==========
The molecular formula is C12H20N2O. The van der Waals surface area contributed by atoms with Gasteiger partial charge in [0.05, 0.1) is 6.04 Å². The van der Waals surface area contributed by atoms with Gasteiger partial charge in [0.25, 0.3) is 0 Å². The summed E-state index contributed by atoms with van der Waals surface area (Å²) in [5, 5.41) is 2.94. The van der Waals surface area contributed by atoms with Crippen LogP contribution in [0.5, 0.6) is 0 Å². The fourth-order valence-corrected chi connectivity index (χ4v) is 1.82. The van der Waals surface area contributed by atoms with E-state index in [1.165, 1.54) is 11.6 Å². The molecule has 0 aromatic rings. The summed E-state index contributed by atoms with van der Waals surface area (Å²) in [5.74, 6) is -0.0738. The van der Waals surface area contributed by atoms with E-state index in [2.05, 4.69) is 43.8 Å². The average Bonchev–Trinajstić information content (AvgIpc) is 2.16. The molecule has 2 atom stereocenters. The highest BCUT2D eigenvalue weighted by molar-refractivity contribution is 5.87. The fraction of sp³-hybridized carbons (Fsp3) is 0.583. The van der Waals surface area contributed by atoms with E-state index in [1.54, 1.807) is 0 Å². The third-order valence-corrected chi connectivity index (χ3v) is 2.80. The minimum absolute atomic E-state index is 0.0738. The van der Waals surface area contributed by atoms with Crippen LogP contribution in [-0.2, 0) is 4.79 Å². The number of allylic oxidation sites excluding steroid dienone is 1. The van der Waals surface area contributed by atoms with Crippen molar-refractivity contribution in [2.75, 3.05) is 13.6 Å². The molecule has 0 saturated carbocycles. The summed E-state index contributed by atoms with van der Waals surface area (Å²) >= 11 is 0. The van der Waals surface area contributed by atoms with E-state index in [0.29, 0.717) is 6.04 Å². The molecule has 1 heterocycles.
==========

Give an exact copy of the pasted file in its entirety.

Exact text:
The molecular formula is C12H20N2O. The van der Waals surface area contributed by atoms with Gasteiger partial charge in [0.05, 0.1) is 6.04 Å². The van der Waals surface area contributed by atoms with Gasteiger partial charge in [0.25, 0.3) is 0 Å². The summed E-state index contributed by atoms with van der Waals surface area (Å²) in [5, 5.41) is 2.94. The van der Waals surface area contributed by atoms with Crippen LogP contribution in [0.5, 0.6) is 0 Å². The fourth-order valence-corrected chi connectivity index (χ4v) is 1.82. The van der Waals surface area contributed by atoms with E-state index in [1.165, 1.54) is 11.6 Å². The molecule has 0 aromatic rings. The summed E-state index contributed by atoms with van der Waals surface area (Å²) in [5.74, 6) is -0.0738. The van der Waals surface area contributed by atoms with E-state index in [2.05, 4.69) is 43.8 Å². The average Bonchev–Trinajstić information content (AvgIpc) is 2.16. The molecule has 2 atom stereocenters. The highest BCUT2D eigenvalue weighted by molar-refractivity contribution is 5.87. The fraction of sp³-hybridized carbons (Fsp3) is 0.583. The van der Waals surface area contributed by atoms with E-state index in [1.54, 1.807) is 0 Å². The third-order valence-corrected chi connectivity index (χ3v) is 2.80. The minimum absolute atomic E-state index is 0.0738. The van der Waals surface area contributed by atoms with Crippen LogP contribution in [-0.2, 0) is 4.79 Å². The number of allylic oxidation sites excluding steroid dienone is 1. The van der Waals surface area contributed by atoms with Crippen molar-refractivity contribution in [2.75, 3.05) is 13.6 Å². The molecule has 0 saturated carbocycles. The summed E-state index contributed by atoms with van der Waals surface area (Å²) >= 11 is 0. The van der Waals surface area contributed by atoms with E-state index in [0.29, 0.717) is 6.04 Å². The molecule has 1 heterocycles.